The two party bosses exert enormous influence over Nicaragua’s ship of state, effectively orchestrating the National Assembly and — in Ortega’s case — important court decisions.

Over the last two years, Bolaños has managed to wriggle lose the executive branch from the grips of Ortega and Alemán. But Bolaños, elected president as a candidate of the PLC and now a party member of the minority Alliance for the Republic, is criticized by many pundits as being a president without a clear mandate, governing with the support of the international community rather than domestic consensus.

Institutional crisis

The result is an institutional crisis that has weakened government reforms and compromised the credibility of the judicial system.

The situation has gotten so dire in recent months, that Nicaraguan Cardinal Miguel Obando y Bravo has recently made several public calls for "an honest and sincere" national dialogue to resolve the stalemate.

Although many are banking on the Ley de Carrera Judicial to help solve the country’s institutional problems, there is little consensus over how the bill should be written.

The reform measure has undergone various partisan drafts in the last four years, more recently an executive branch rewrite that was rejected by both Sandinistas and Liberals in 2003.

The initiative then went to the National Assembly’s Judicial Commission, which was charged with developing a compromise draft that could make it through Congress.

The Sandinistas, who potentially have the most to lose from the bill, are providing the greatest opposition to the current working draft, which was penned by the Liberal-controlled Judicial Commission. The Sandinistas argue that the new version of the bill is "dictatorial" and "fascist," and violates five articles of the Constitution.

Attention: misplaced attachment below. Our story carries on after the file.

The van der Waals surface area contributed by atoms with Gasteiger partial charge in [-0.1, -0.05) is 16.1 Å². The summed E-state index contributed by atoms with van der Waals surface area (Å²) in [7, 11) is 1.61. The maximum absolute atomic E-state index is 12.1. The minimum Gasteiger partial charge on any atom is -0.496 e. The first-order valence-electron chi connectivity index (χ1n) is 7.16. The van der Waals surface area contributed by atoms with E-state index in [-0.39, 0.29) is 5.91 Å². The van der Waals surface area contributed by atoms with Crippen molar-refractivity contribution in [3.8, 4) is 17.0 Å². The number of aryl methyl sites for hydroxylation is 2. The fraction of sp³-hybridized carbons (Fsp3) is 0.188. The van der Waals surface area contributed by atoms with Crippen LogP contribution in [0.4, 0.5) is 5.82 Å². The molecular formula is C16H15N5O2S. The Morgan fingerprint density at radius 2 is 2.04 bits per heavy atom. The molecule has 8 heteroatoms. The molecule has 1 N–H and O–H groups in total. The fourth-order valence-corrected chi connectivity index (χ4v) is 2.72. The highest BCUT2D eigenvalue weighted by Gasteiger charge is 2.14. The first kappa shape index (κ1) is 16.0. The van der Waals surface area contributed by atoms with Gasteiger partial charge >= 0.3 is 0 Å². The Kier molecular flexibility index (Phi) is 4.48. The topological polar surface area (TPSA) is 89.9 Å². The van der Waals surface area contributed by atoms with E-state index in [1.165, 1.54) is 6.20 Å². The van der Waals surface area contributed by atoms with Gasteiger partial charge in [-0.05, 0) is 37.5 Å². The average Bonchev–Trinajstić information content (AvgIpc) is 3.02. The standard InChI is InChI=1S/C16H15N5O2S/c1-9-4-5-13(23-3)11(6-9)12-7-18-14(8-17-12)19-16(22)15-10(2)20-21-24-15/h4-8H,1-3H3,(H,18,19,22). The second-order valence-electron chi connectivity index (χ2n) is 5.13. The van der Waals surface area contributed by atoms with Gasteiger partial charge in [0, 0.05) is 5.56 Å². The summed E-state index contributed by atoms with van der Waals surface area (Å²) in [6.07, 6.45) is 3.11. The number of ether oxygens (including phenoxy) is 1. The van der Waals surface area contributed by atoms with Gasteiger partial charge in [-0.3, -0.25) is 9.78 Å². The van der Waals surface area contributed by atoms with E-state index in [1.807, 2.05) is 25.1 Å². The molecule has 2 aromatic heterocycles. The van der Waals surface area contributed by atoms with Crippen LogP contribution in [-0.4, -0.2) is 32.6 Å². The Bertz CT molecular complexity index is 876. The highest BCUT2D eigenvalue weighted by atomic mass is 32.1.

"Instead of promoting and strengthening the judiciary, the Liberal lawmakers are (attempting) to punish without due process judges and magistrates of Nicaragua, in violation of Article 34 of the Constitution that establishes the right of all citizens to due process," the Sandinistas wrote in their minority report.

Panel chief Lacayo claims the Sandinistas are afraid of losing their control over the courts so they are resorting to invented arguments about unconstitutionality.

The Liberal congressman said the law is not intended to punish Sandinista judges, but provide a tool to ensure that the best qualified individuals are awarded the posts. The Sandinistas, meanwhile, claim everything in Nicaragua is political and the Liberals are just trying to swap influence in the judicial system.

A group of Sandinista judges last March attempted to prevent Congress from even discussing the bill by filing an injunction with the Supreme Court. The Sandinista judges on the Supreme Court initially accepted the injunction, but later overruled when it was determined an injunction could not be filed against a bill.

Ironically much of the political hullabaloo surrounding the Ley de Carrera Judicial appears to be evidence of why Nicaragua needs the law.